What’s your guarantee?

What’s your guarantee?

Every business does not have a guarantee. But should you?

Less than half of all businesses have a guarantee, and when I work with EOS® clients this is hard for them to do, because once you say it people might use it. Here are some guarantees that came to mind for me:

  • USPS has a guarantee on overnight shipments
  • Buffalo Wild Wings has a 15-minutes or it is free for lunch
  • Our local running shop, Gazelles, will accept shoes for return after you run on them if they don’t fit right
  • Bob Goff gives his phone number at the end of his book, Love Does, and guarantees he will answer

I use a strategic planning system my business called the Entrepreneurial Operating System® (EOS®) that I also use the clients. EOS® has a guarantee I use for the rest of my business – No contracts/No pay guarantee: If our work together does not meet your expectations don’t pay me. If it does, pay me when we are done.

Here is the thing about guarantees:

  • They tell people what you are serious about
  • The commitments make you better at what you do because you focus on meeting that pledge
  • It provides immediate feedback for something you need to fix

My personal experience is that I am focused on preparing with my client for planning sessions because bringing value for them is my guarantee, and it takes work. But it is work that I believe in, and making it fundamentally makes me work at improving my capacity to deliver excellence every time I work.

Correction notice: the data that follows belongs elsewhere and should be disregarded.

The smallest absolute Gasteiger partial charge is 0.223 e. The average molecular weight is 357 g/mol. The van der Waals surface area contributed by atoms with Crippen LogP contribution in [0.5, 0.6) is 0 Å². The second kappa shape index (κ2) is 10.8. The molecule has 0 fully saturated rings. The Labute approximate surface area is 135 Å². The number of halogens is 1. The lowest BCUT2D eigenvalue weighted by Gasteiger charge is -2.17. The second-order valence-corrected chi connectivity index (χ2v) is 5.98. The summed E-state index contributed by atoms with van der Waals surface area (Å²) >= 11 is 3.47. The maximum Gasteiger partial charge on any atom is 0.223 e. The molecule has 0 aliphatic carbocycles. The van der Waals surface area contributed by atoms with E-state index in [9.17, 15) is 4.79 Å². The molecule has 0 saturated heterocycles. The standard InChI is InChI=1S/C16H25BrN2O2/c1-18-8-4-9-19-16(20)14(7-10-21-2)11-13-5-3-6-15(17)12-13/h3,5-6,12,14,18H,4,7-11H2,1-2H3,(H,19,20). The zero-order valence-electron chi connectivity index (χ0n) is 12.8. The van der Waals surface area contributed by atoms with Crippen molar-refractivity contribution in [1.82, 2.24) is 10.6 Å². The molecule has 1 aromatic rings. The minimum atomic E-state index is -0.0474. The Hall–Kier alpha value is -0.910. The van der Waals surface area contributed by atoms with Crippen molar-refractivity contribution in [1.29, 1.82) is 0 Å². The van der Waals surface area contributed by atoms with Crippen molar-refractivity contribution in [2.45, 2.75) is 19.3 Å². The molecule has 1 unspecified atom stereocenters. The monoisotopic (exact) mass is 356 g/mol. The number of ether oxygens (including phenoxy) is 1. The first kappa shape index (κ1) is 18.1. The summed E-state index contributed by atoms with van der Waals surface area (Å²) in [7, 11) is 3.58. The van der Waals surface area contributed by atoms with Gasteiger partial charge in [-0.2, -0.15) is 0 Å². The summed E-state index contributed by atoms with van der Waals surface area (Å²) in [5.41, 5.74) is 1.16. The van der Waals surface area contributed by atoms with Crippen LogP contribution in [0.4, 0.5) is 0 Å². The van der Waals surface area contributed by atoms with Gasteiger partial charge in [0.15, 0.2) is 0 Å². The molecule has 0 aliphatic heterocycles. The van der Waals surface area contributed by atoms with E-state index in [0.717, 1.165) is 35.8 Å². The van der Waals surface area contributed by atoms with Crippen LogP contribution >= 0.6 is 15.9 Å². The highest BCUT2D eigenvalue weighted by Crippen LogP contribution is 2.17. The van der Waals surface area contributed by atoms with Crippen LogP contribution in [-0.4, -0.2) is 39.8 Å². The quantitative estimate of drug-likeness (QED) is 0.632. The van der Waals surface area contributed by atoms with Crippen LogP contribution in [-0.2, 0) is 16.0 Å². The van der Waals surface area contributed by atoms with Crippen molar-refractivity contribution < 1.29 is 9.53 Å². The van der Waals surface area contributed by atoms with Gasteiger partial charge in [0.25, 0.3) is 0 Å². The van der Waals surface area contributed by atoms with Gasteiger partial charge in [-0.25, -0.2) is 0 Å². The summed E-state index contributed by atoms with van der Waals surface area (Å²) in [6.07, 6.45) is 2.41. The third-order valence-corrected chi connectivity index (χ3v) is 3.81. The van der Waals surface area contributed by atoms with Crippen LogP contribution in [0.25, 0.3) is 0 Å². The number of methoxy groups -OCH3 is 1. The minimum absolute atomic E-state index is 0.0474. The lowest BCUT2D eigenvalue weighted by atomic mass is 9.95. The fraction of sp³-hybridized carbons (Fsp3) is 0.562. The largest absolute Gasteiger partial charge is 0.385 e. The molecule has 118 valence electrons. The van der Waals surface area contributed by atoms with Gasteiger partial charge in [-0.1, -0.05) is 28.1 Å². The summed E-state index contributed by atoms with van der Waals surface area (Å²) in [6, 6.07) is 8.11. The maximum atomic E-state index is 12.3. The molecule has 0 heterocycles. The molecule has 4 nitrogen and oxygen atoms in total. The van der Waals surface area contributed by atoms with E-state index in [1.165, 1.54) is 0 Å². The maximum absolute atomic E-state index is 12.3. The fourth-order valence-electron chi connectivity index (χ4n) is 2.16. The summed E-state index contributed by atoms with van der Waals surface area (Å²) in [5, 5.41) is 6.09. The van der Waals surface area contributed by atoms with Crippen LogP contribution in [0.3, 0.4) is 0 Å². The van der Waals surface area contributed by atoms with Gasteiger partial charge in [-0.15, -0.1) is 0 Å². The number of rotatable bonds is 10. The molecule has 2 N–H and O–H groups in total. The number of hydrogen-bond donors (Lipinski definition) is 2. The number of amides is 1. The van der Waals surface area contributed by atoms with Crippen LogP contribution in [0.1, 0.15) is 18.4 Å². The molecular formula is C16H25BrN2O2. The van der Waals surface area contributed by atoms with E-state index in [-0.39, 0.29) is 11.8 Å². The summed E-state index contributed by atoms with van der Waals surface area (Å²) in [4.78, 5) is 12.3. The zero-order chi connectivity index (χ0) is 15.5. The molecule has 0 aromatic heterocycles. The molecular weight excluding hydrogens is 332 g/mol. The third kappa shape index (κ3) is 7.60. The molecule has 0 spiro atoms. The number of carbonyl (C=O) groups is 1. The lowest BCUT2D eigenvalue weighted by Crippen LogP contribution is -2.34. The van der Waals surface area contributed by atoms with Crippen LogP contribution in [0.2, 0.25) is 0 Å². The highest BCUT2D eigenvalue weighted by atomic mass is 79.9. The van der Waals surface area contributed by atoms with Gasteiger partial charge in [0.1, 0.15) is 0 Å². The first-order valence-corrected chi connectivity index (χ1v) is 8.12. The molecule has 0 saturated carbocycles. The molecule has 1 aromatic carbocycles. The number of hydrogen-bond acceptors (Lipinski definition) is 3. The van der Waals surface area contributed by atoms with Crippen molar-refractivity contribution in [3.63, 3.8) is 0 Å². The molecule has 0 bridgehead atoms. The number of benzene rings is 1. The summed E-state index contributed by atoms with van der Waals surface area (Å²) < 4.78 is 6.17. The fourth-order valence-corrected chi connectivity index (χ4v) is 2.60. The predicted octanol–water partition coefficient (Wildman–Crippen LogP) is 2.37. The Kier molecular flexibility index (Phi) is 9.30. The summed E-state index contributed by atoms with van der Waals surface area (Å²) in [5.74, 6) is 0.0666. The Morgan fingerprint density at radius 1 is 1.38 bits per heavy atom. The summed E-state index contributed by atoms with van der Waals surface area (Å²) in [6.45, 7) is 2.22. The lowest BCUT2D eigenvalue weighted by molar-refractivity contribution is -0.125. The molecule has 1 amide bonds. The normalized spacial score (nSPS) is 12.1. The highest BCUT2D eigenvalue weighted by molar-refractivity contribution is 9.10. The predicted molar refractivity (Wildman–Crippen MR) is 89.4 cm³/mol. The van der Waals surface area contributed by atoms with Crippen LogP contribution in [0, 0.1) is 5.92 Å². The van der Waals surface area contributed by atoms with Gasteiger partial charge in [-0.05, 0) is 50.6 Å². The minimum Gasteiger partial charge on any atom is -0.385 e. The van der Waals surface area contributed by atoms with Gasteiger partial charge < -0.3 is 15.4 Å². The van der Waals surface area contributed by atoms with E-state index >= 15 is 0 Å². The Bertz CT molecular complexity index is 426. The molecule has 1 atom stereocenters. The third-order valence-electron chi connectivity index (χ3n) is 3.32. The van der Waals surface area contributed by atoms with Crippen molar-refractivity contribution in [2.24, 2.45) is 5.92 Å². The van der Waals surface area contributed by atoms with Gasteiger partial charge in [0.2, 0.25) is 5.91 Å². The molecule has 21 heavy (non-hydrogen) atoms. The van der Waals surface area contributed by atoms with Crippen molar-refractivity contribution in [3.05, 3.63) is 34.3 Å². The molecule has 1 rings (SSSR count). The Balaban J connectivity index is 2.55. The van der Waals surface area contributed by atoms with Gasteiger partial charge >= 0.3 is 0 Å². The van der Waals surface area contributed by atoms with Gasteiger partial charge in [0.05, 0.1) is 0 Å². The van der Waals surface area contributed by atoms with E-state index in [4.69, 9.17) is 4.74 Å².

I think it is a question I will start asking all leaders – What do you guarantee to your team? Your peers? Your leader?

What are you willing to guarantee?

fyi – I called Bob Goff and he picked up. 🙂

Tip: Instead of asking your people what their guarantee is, ask:

  • What are the communication standards that guide you? (answer in terms of preferred method and timing of responses)  
  • When I work with you how will I know it is going well?
  • How will I know if it is not going well?

Imagine the power of everyone on the team answering these, putting them on the wall, and then determining a standard for working together? That is a guarantee.

 

 

 

One practice for a Happy-er Holiday

One practice for a Happy-er Holiday

There will be lots of gathering happening over the next few weeks. Here is a bit of advice to make that time have more impact on the important relationships in your life.

Listen

It is one of those simple things that is hard to do. Here is an example I experienced in the last few months where listening helped me make a personal shift that will have an impact on the people that matter most to me.